Archive for June, 2023

Refining GOA 3: How many years?

Wednesday, June 28th, 2023

This one’s easy, and I don’t need to make a decision until December 2023.

The question:

Should I deal with five years of data rather than the current six?

The issues:

  • The articles-and-journals-by-year tables almost always require smaller type, in some cases very small type.
  • The more data columns, the more possible pitfalls in handling.
  • On the other hand, six years makes for more interesting graphs and multi-edition graphs (although the latter, as in Chapter 4 of GOA8, is a mixed bag: five years for each line might be easier to make sense of.
  • When I’m adding new-to-DOAJ journals, fewer years means less data to have to find and copy.

The small type bothers me. But not a lot.

Let me know if you believe it’s worthwhile to retain the six-year tables (and spreadsheet). Otherwise, I’ll probably simplify down to five years, so that GOA9 would cover 2019-2023.

The usual: feedback in comments or email to

Refining GOA (DOA) 2: Source/Funding

Wednesday, June 28th, 2023

This one’s specific to Diamond OA 202[4] (if it happens), and will only make sense if you’ve read Chapter 3, starting at page 17. I’ll wait.

The quandary: Is there a meaningful breakdown of journal sponsorship/funding sources, for no-fee journals published by traditional and OA publishers, that has few enough categories to be workable (six is probably an upper limit) and distinctive enough categories that I’d be able to assign them and readers/users would find any meaning in them?

I’m open to suggestions. If, as it appears, close to 98% of such journals are sponsored or funded by (a) universities and the like, and individuals who are affiliated with academia (b) societies and government agencies or (a+b) publishing arrangements backed by one or more societies and one r more academic institutions–well, then, I wonder whether it’s worth the effort to do this. And if doing a meaningful breakdown requires more time or knowledge than I can offer (either or both of those being plausible), then, well…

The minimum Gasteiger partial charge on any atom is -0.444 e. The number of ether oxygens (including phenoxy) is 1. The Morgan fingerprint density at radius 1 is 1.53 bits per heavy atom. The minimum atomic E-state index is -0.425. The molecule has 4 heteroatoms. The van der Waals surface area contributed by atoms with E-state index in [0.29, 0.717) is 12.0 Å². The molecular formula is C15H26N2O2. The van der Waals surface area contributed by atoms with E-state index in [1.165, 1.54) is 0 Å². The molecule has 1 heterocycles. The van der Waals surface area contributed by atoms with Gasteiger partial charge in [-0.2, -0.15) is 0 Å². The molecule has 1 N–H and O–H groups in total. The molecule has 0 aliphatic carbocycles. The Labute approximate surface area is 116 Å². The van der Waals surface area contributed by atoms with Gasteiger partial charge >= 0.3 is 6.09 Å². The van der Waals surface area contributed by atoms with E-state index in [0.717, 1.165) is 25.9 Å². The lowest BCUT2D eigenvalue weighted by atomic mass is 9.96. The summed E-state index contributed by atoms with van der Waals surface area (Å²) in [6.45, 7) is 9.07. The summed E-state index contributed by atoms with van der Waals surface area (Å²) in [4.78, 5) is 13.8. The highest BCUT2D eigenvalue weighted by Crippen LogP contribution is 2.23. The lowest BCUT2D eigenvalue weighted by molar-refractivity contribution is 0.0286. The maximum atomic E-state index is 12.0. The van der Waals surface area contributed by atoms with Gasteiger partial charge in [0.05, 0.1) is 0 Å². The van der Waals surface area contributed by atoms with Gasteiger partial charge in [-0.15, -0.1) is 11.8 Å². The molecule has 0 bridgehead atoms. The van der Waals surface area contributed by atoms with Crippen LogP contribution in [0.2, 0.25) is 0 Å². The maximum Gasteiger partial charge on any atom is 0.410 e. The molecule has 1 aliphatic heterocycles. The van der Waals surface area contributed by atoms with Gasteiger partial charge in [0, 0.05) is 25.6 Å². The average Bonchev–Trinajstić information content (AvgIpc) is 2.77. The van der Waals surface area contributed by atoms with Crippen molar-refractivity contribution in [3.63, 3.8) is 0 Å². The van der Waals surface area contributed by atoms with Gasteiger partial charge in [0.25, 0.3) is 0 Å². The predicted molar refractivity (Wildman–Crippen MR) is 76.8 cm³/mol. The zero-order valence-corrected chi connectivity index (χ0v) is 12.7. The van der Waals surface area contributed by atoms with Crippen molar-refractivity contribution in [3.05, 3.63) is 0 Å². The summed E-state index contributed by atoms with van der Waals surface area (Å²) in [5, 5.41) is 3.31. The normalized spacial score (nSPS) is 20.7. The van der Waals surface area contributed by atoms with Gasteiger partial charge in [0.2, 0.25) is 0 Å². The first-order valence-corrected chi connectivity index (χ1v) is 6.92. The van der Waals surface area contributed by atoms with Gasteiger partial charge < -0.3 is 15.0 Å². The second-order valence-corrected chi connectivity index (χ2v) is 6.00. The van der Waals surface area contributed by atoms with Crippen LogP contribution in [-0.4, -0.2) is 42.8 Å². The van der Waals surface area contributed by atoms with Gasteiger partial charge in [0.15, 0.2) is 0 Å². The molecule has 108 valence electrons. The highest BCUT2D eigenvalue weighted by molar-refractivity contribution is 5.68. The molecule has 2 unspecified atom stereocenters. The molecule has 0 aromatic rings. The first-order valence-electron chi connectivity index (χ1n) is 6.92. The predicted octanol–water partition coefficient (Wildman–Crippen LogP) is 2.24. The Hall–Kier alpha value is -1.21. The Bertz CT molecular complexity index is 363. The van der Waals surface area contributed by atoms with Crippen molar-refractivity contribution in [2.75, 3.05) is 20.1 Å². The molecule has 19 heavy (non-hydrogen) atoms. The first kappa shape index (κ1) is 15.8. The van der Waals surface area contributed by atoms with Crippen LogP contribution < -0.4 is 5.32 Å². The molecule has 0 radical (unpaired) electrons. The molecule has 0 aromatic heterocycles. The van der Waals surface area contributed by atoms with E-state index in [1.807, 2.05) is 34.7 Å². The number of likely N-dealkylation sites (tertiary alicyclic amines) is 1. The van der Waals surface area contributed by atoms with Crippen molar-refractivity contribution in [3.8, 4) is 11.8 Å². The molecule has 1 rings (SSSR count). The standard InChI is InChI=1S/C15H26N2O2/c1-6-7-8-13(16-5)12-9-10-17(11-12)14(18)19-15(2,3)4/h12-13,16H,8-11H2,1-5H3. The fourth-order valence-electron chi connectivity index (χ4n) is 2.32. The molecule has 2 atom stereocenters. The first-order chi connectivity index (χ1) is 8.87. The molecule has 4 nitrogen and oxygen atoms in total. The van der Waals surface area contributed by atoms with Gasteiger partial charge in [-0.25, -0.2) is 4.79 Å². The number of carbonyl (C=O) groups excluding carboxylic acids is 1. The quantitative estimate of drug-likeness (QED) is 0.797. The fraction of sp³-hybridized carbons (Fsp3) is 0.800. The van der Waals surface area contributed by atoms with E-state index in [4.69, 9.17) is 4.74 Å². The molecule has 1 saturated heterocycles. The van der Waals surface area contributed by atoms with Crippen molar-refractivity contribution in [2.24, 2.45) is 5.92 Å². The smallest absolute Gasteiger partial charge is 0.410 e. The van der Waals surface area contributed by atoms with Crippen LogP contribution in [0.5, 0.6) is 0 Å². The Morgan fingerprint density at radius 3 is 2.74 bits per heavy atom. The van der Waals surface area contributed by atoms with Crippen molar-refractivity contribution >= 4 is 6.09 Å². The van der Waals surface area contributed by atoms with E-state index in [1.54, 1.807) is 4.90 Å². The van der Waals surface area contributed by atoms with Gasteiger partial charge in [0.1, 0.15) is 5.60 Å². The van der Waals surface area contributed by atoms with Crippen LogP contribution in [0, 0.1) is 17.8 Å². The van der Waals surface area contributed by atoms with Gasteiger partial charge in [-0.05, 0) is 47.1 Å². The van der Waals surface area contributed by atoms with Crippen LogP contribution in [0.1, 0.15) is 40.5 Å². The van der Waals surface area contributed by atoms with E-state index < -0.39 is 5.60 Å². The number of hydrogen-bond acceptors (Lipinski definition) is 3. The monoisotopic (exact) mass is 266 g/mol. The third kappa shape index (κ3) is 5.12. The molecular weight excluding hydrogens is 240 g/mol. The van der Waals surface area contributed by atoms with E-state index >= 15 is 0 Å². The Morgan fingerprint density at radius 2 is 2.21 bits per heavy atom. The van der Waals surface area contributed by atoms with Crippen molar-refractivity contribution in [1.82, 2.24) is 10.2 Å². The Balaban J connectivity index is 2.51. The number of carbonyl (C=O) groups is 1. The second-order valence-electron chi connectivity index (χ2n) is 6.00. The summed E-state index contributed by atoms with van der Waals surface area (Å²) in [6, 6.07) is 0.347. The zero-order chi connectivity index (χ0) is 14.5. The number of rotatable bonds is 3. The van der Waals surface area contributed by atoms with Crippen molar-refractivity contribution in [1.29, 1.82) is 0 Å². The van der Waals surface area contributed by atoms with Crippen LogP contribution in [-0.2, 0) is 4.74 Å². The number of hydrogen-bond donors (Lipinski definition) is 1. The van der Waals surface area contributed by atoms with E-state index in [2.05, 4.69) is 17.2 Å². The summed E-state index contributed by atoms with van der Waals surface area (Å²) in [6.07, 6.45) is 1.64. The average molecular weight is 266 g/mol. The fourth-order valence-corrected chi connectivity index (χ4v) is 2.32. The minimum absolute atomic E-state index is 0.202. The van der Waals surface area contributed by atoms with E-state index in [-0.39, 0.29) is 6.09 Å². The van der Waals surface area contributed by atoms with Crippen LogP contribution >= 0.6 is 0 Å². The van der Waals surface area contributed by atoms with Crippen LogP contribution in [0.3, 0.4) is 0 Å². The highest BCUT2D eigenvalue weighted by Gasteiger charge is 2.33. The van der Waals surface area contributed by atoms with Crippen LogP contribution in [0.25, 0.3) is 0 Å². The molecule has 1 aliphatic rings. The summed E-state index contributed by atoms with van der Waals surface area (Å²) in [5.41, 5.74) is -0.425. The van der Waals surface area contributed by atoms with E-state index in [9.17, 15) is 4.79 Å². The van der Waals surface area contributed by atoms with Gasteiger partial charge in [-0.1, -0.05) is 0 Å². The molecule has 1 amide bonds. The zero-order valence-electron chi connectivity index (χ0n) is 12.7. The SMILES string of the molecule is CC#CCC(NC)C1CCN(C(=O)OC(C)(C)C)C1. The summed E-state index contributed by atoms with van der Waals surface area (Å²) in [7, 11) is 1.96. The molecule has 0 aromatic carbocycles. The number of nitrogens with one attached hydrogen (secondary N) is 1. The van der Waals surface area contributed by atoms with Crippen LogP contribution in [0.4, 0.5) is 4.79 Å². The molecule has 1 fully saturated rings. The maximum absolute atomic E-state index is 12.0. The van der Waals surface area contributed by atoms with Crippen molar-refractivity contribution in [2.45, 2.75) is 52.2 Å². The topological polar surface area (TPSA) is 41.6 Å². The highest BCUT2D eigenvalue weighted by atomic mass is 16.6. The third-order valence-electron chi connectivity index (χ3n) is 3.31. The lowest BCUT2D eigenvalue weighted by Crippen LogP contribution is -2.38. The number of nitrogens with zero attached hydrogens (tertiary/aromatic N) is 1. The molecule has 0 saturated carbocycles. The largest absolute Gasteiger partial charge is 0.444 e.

Chapter 3 attempts to break down the journals in question. Looking at the breakdown, I don’t see a good set of candidates. Maybe one of you will.

In this case, if there’s no feedback or no feasible categories, again by the July 7 deadline, then it’s likely that I’ll drop the Funding category and just use the Publisher category. And, of course, if you conclude that this is a case where there’s little value-add, I’m fine with that.

As usual: feedback here or email to

Refining GOA 1: Subjects

Wednesday, June 28th, 2023

This is the first (and longest, I think) of three (or more) posts discussing possible changes and refinements in how the data for the Gold Open Access/Diamond OA reports is gathered and reported, assuming that the reports continue.

I’m hoping for fast feedback: the refinements involve scanning the full dataset, and I hope to startt that by mid-July. If you have comments, make them now.

Assigning one of 28 subjects to each journal has always been a little haphazard for ambiguous cases, which I’m guessing involves a few hundred journals. I’m planning to use the notes below to (slightly) formalize these assignments.

Anthropology and Sociology

As I currently understand it, anthropology deals with individuals and humanity, past and present, while sociology deals with semi-formal groups of people, that is, society. Based on that understanding, subject assignments would change or be maintained as follows:

  • Sports moves from anthropology to sociology.
  • Labor moves from economics to sociology.
  • Tourism and archaeology stay in anthropology.
  • Area studies belong in anthropology (?)
  • Urban studies belong in anthropology (?).

History, Religion, and Education vs. Other Topics (X)

  • The history of X belongs in X (so history of religion belongs in religion).
  • X Education belongs in X.
  • Religious X may belong in X (Islamic Economics is economics).

Choosing between Arts & Architecture, Media & Communications, and Language & Literature

  • Visual arts are arts, but broadcasting is media.
  • The performing arts are difficult: movies and TV are media, but… here and below, the “focus” may be determinant. Advice especially welcome.
  • Are plays literature or arts?
  • In some difficult cases, which aspect comes first may be the determinant.


I believe I went overboard in tagging anything with “sustainable” in the title or description as ecology. The Ecology tag may make sense if sustainability appears to be a principal focus.

Earth Sciences

I’ve been putting geography, geology, mining, and space all into earth sciences. I plan to continue that, but advice is welcome.